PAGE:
lead the palynomorphs to be reduced to
small remnants leaving only the pollen
shape. In extreme cases, the pollen-
spores get reduced to fragments without
any original entity, in which case the
identification of palynomorphs could be
either difficult or impossible. In our
study, the Cyathea spore (Figure 4 (38–
40)) was under massive attack, with the       Figure 4. Palynomorphs recovered from Deepor Beel sediments (all figures ×1200). 1, Fruiting
                                              body resembling Trichothyrites sp.; 2, Sporangia resembling Entophlyctis sp.; 3, Ascospores of
                                              Cookeina sp.; 4, Nigrospora sp.; 5, Unknown; 6, Helminthosporium sp.; 7 and 8, Circinoconis
                                              sp.; 9 and 10, Unknown; 11, Coniothecium glumarum type; 12 and 13, Alternaria sp.; 14 and 15,
                                              Tetraploa spp.; 16, Curvularia sp.; 17, Unknown; 18, Germinating sporangium; 19, Xylaria sp.;
                                              20, Group of conidia; 21, Meliola sp.; 22, Unknown conidiophore; 23, Unknown; 24, Macrodip-
                                              lodia sp.; 25 and 26, Stem peeling with pits; 27, Circular pits over surface of biota; 28, Piece of
                                              charcoal; 29, Sclerenchymatous tissue; 30, Epidermal peeling with stomata; 31, Pollen of Malva-
                                              ceae with loosened appendages; 32, Pollen of Meliaceae having initial wedge-shaped perfora-
                                              tions; 33, Partly degraded pollen of Salmalia sp.; 34, Partly degraded pollen of Caryophyllaceae,
                                              pore with annulus missing at places; 35, Degraded pollen of Betula with circular perforations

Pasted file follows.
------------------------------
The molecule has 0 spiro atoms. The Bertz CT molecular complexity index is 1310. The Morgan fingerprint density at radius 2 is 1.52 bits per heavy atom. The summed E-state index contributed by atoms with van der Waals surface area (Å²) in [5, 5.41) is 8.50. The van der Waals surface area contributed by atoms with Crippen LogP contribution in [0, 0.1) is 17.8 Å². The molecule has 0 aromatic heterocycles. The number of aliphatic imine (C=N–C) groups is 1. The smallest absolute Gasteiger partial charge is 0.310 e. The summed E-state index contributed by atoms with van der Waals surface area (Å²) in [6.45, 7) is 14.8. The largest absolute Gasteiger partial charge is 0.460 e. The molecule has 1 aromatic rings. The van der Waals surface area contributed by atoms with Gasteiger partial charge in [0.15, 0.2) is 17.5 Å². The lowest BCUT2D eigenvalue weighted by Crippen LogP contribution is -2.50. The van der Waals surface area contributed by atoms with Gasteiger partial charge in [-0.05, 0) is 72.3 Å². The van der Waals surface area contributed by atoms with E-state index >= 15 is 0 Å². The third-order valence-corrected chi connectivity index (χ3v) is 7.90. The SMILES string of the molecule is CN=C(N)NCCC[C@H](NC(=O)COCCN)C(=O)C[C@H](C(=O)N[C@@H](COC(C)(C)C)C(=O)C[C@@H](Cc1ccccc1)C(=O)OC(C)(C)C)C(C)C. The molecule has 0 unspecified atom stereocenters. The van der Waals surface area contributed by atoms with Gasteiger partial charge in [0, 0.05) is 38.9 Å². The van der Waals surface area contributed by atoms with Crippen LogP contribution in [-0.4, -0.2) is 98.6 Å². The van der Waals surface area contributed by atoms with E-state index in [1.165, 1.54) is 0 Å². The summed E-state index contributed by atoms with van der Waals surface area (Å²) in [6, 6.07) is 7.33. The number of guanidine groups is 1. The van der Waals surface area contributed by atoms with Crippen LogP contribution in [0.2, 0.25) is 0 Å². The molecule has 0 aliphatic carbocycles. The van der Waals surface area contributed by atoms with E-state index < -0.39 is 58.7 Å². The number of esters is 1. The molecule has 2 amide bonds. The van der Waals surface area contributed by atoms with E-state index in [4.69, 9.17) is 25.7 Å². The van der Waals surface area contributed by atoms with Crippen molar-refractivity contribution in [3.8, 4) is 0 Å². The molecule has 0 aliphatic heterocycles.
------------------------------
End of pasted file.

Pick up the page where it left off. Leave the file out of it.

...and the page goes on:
near the aperture; 36, Monolete fern spore with rosette form of perforations on spore wall; 37,
                                              Degraded monolete fern spore having deterioration at edges; 38, Wedge-shaped perforations and
                                              thinning of aperture in Cyathea sp.; 39, Branching arrangements of wedge-shape perforations
Figure 3. Recent pollen spectra from Dee-     around the lete in Cyathea sp. and 40, Spore of Cyathea almost deteriorated with massive fungal
por Beel sediments.                           attack.

CURRENT SCIENCE, VOL. 95, NO. 2, 25 JULY 2008                                                                                                179
wall at both ends occurred in another         appearance of palynomorphs in the assem-      the Ramsar Site list, more multidiscipli-
monolete form (Figure 4 (37)). It is in-      blage. It is also interesting to note that    nary scientific approaches and proper
teresting to note that there was no sign of   many important economically useful            wetland management by the concerned
any degradation on vegetal parts like epi-    plant taxa, namely R. serpentina, Costus      authorities are required urgently. If not,
dermal peeling with stomata and pits,         sp., Terminalia arjuna, V. negundo, D.        the plant wealth will soon vanish from
sclerenchymatous tissue and charcoal,         pentaphylla, H. antidysenterica, D. syl-      the region.
indicating high resistance to biological      vestris and D. metel have not been en-
decay (Figure 4 (25–30)). The availability    countered in the pollen assemblage in
of decaying hyacinth, Salvinia, Ipomoea       spite of their presence in the existing       1. Gogoi, R., Ph D thesis, Gauhati University,
                                                                                               Guwahati, 2006.
and Pistia near the degraded grasslands       vegetation. However, the influence of
                                                                                            2. Rege, R. D., Ann. Appl. Biol., 1927, 14, 1–
at the edge of the Beel provides a conge-     seasonal factors for the emergence and
nial condition for the growth of sapro-       disappearance of the aquatic and terres-      3. Barghoorn, E. S., Science, 1942, 96, 358–